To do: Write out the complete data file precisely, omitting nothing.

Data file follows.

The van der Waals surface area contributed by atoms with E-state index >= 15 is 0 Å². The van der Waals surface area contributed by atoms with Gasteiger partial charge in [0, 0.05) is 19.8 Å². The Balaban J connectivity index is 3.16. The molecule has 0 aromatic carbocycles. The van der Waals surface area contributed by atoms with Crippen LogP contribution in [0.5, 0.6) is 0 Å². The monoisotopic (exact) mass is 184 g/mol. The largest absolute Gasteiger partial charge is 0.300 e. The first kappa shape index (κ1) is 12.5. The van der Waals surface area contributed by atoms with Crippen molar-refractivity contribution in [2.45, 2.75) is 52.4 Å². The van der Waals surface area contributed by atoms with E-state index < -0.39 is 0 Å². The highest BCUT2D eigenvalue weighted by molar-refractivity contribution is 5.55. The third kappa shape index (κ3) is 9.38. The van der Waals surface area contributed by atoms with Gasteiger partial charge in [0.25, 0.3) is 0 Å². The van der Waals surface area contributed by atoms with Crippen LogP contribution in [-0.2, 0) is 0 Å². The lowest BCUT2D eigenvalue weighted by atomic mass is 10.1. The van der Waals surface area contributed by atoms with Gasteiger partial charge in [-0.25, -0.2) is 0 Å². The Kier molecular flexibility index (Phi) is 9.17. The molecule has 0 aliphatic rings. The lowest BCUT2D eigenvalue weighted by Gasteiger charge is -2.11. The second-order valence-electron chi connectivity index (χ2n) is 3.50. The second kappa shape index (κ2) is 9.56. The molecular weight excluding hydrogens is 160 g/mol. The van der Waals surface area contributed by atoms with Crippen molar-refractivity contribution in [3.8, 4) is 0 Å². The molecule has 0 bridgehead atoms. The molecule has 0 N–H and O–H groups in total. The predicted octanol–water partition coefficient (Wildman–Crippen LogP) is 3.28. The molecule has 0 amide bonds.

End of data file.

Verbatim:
The van der Waals surface area contributed by atoms with E-state index >= 15 is 0 Å². The van der Waals surface area contributed by atoms with Gasteiger partial charge in [0, 0.05) is 19.8 Å². The Balaban J connectivity index is 3.16. The molecule has 0 aromatic carbocycles. The van der Waals surface area contributed by atoms with Crippen LogP contribution in [0.5, 0.6) is 0 Å². The monoisotopic (exact) mass is 184 g/mol. The largest absolute Gasteiger partial charge is 0.300 e. The first kappa shape index (κ1) is 12.5. The van der Waals surface area contributed by atoms with Crippen molar-refractivity contribution in [2.45, 2.75) is 52.4 Å². The van der Waals surface area contributed by atoms with E-state index < -0.39 is 0 Å². The highest BCUT2D eigenvalue weighted by molar-refractivity contribution is 5.55. The third kappa shape index (κ3) is 9.38. The van der Waals surface area contributed by atoms with Gasteiger partial charge in [0.25, 0.3) is 0 Å². The van der Waals surface area contributed by atoms with Crippen LogP contribution in [-0.2, 0) is 0 Å². The lowest BCUT2D eigenvalue weighted by atomic mass is 10.1. The van der Waals surface area contributed by atoms with Gasteiger partial charge in [-0.25, -0.2) is 0 Å². The Kier molecular flexibility index (Phi) is 9.17. The molecule has 0 aliphatic rings. The lowest BCUT2D eigenvalue weighted by Gasteiger charge is -2.11. The second-order valence-electron chi connectivity index (χ2n) is 3.50. The second kappa shape index (κ2) is 9.56. The molecular weight excluding hydrogens is 160 g/mol. The van der Waals surface area contributed by atoms with Crippen molar-refractivity contribution in [3.8, 4) is 0 Å². The molecule has 0 bridgehead atoms. The molecule has 0 N–H and O–H groups in total. The predicted octanol–water partition coefficient (Wildman–Crippen LogP) is 3.28. The molecule has 0 amide bonds.